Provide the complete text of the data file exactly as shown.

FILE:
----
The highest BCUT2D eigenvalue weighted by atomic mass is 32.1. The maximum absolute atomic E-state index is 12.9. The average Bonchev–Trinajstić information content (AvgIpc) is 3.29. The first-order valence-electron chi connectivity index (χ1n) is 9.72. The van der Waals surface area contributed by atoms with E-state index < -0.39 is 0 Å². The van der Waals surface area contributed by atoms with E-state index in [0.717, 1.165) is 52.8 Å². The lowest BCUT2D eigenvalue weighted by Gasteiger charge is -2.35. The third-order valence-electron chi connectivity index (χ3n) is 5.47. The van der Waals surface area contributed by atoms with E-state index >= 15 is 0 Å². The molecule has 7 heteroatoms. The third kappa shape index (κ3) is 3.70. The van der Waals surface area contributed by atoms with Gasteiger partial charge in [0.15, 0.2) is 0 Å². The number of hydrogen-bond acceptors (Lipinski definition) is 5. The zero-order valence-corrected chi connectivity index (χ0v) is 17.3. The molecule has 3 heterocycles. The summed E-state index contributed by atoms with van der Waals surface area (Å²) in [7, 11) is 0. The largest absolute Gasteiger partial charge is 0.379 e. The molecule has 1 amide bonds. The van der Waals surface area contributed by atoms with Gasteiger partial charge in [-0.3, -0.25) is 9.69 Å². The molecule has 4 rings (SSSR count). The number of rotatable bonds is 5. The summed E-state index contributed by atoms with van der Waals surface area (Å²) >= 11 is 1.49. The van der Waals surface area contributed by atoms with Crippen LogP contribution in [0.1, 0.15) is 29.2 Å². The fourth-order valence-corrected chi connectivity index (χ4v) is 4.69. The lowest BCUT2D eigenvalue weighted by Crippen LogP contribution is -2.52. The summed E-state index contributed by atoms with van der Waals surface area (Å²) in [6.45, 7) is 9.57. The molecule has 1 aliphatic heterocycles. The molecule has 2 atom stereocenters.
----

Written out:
The highest BCUT2D eigenvalue weighted by atomic mass is 32.1. The maximum absolute atomic E-state index is 12.9. The average Bonchev–Trinajstić information content (AvgIpc) is 3.29. The first-order valence-electron chi connectivity index (χ1n) is 9.72. The van der Waals surface area contributed by atoms with E-state index < -0.39 is 0 Å². The van der Waals surface area contributed by atoms with E-state index in [0.717, 1.165) is 52.8 Å². The lowest BCUT2D eigenvalue weighted by Gasteiger charge is -2.35. The third-order valence-electron chi connectivity index (χ3n) is 5.47. The van der Waals surface area contributed by atoms with E-state index >= 15 is 0 Å². The molecule has 7 heteroatoms. The third kappa shape index (κ3) is 3.70. The van der Waals surface area contributed by atoms with Gasteiger partial charge in [0.15, 0.2) is 0 Å². The number of hydrogen-bond acceptors (Lipinski definition) is 5. The zero-order valence-corrected chi connectivity index (χ0v) is 17.3. The molecule has 3 heterocycles. The summed E-state index contributed by atoms with van der Waals surface area (Å²) in [7, 11) is 0. The largest absolute Gasteiger partial charge is 0.379 e. The molecule has 1 amide bonds. The van der Waals surface area contributed by atoms with Gasteiger partial charge in [-0.3, -0.25) is 9.69 Å². The molecule has 4 rings (SSSR count). The number of rotatable bonds is 5. The summed E-state index contributed by atoms with van der Waals surface area (Å²) >= 11 is 1.49. The van der Waals surface area contributed by atoms with Crippen LogP contribution in [0.1, 0.15) is 29.2 Å². The fourth-order valence-corrected chi connectivity index (χ4v) is 4.69. The lowest BCUT2D eigenvalue weighted by Crippen LogP contribution is -2.52. The summed E-state index contributed by atoms with van der Waals surface area (Å²) in [6.45, 7) is 9.57. The molecule has 1 aliphatic heterocycles. The molecule has 2 atom stereocenters.